Ok, first of all, I've been in a cam walker for 9 weeks due to what was originally diagnosed as 3 small fractures in my foot. Fractures have healed, and I don't really have any pain when walking (provided I don't go a day without using the boot:) ) but there has been one area on the top of my foot that has been painful to the touch and has not improved. Dr. ordered an MRI and when I went back he went over it with me and basically said I have a complete rupture of the Lisfranc ligament and he doesn't really touch that type of injury and I need to go see a surgeon. And I love my foot specialst, trust him completely, so that's fine.
I guess the quesiton I have is, has anyone else ever had this or had the surgery to repair it? I've done about as much research as is possible and I can really only find information for a torn lisfranc and am wondering how often people actually completely tear it and if there's a good chance of repairing it without too much permanent damage with the surgery?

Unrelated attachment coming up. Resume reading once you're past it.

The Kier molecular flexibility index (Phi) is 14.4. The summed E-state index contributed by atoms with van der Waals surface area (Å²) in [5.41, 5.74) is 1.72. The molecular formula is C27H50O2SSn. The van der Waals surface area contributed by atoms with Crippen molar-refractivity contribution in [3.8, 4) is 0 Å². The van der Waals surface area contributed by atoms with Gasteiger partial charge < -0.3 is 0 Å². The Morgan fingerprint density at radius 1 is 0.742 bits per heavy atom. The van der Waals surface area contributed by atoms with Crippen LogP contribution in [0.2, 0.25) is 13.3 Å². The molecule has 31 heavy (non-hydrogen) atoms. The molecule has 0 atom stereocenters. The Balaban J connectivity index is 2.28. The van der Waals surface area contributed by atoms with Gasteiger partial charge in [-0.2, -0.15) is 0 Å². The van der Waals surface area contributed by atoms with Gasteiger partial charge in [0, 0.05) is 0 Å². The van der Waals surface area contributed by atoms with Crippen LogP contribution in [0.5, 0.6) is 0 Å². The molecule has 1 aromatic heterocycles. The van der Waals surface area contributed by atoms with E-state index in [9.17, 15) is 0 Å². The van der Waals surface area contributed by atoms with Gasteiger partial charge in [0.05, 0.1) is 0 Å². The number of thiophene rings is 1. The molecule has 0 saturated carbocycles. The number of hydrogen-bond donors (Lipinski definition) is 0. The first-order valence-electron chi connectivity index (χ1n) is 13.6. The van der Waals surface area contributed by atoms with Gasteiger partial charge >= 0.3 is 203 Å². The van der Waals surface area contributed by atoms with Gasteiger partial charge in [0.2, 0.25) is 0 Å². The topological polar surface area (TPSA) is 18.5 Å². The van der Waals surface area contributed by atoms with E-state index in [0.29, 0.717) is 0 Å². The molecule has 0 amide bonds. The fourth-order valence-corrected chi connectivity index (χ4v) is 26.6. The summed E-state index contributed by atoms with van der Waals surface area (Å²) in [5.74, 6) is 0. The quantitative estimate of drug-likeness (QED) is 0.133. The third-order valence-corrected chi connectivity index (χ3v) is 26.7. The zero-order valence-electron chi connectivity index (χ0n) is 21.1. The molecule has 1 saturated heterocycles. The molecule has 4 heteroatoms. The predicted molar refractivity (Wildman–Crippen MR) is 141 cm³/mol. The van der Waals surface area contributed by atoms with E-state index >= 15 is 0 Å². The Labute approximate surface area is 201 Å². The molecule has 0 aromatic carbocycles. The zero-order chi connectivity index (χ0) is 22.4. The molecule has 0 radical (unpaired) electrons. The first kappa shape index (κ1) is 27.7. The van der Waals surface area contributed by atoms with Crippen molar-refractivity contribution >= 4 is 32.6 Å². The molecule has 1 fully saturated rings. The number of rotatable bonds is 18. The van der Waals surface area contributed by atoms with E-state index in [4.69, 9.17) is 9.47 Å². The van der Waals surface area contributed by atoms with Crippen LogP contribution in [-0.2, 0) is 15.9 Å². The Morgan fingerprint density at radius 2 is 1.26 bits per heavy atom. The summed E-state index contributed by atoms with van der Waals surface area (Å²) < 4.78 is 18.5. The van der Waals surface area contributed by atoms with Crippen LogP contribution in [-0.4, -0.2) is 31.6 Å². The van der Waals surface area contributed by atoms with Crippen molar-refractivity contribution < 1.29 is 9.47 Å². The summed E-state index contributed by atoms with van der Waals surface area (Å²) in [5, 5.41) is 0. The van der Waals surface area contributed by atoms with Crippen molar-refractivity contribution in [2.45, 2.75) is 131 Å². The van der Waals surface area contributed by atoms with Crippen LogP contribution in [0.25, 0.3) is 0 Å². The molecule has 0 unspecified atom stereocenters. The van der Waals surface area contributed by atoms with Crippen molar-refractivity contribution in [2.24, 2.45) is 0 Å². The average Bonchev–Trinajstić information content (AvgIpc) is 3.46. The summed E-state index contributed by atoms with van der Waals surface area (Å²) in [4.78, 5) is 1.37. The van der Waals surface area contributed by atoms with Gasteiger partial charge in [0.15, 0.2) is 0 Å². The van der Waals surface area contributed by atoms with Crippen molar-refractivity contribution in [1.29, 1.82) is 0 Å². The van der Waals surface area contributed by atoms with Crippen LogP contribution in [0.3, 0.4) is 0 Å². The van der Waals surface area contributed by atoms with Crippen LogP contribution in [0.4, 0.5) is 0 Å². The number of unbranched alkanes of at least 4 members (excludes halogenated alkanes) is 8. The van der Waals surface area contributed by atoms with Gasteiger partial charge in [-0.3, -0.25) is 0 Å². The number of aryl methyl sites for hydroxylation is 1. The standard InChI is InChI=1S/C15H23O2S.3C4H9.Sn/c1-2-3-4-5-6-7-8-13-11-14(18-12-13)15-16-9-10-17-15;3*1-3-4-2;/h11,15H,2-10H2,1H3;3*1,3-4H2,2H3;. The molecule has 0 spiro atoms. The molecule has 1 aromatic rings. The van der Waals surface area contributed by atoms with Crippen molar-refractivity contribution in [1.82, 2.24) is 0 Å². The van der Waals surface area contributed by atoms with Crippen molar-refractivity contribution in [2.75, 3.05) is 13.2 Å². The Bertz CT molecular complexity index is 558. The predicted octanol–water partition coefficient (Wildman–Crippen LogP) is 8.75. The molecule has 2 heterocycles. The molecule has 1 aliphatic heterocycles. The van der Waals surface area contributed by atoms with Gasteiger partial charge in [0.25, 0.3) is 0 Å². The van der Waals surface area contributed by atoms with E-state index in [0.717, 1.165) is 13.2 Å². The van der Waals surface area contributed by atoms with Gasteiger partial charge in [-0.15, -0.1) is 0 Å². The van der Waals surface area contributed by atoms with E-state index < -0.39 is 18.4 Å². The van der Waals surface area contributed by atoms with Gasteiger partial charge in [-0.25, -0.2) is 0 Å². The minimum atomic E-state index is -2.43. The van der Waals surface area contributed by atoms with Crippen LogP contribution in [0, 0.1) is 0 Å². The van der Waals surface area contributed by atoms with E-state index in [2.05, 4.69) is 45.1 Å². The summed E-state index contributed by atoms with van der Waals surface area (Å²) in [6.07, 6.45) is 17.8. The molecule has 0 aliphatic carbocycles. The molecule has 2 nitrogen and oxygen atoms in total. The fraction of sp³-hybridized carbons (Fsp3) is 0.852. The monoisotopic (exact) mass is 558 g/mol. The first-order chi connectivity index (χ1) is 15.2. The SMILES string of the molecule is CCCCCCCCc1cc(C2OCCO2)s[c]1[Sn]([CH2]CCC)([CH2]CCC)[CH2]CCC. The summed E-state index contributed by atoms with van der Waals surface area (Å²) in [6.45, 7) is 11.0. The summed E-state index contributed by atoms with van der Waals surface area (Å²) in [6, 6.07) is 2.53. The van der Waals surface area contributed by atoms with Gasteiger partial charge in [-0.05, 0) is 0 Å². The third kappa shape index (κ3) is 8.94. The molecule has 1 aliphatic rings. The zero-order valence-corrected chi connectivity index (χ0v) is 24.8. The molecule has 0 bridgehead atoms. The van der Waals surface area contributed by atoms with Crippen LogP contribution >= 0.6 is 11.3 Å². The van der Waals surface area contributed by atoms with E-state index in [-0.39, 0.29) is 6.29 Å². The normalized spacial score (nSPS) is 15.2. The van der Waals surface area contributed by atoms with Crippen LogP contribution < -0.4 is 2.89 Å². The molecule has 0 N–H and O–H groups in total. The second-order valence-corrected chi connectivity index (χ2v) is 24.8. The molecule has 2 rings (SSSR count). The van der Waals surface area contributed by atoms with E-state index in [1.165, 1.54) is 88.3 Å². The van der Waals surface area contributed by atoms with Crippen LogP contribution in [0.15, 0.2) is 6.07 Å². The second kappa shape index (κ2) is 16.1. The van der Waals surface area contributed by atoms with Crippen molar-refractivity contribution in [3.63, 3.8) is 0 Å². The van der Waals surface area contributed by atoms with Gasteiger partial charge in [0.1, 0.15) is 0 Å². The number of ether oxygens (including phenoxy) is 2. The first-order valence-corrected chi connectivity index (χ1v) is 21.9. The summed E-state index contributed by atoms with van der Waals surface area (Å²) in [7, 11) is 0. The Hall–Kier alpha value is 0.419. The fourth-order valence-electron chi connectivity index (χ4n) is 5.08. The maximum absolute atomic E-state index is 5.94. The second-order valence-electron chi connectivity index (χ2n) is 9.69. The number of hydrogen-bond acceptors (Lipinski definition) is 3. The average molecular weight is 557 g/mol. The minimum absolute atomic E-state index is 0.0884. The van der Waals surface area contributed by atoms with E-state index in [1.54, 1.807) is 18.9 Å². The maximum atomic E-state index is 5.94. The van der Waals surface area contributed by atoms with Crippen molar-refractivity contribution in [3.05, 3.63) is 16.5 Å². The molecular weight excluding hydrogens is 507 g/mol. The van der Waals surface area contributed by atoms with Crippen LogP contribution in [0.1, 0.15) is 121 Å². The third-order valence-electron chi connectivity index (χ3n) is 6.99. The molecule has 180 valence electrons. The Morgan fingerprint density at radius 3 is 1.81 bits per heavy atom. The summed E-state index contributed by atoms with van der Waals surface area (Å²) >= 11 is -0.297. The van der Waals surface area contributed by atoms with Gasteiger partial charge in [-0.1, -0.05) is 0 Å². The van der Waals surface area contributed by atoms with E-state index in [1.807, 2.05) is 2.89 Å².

The MRI report uses the word "obliterated" to describe the ligament, so I'm guessing it's not coming back on it's own:P But it's my right foot and not being able to drive for a couple months is a really big deal if it's not going to do any good.
Are there any specific questions I need to be asking the surgeon when I see him on Tuesday? I don't really know where to go from here, I guess.
Kira get more than one opinion. I had a friend who sustained the same ligament injury after landing hard on the foot after jumping.
After MRI he was told by one surgeon that surgery was his only option. Another one gave him a stiff orthotic type devise so he would not continue to strain/flex the forefoot and therefore the torn ligament. He did well and never did have the surgery. and got back to playing tennis. Now his ligament was probably not obliterated so I don't know about the comparison.
Besides the obvious down time and no driving ask your OS about complications becasue there are a few that if they were to happen would give you arthritis and more issues. Ask him about the percentage of having the foot become worse? Ask him how many surgeries he has done personally and how many have been a complete success? Sharon
Thank you, Sharon! My foot specialist told me that the surgeon he's sending me to is very conservative, so that makes me feel a little better. However, I'd obviously like to avoid it if at all possible.
I appreciate the input; I'll definitely ask him how many of these surgeries he's done, as it seems like they're not as common as I originally assumed.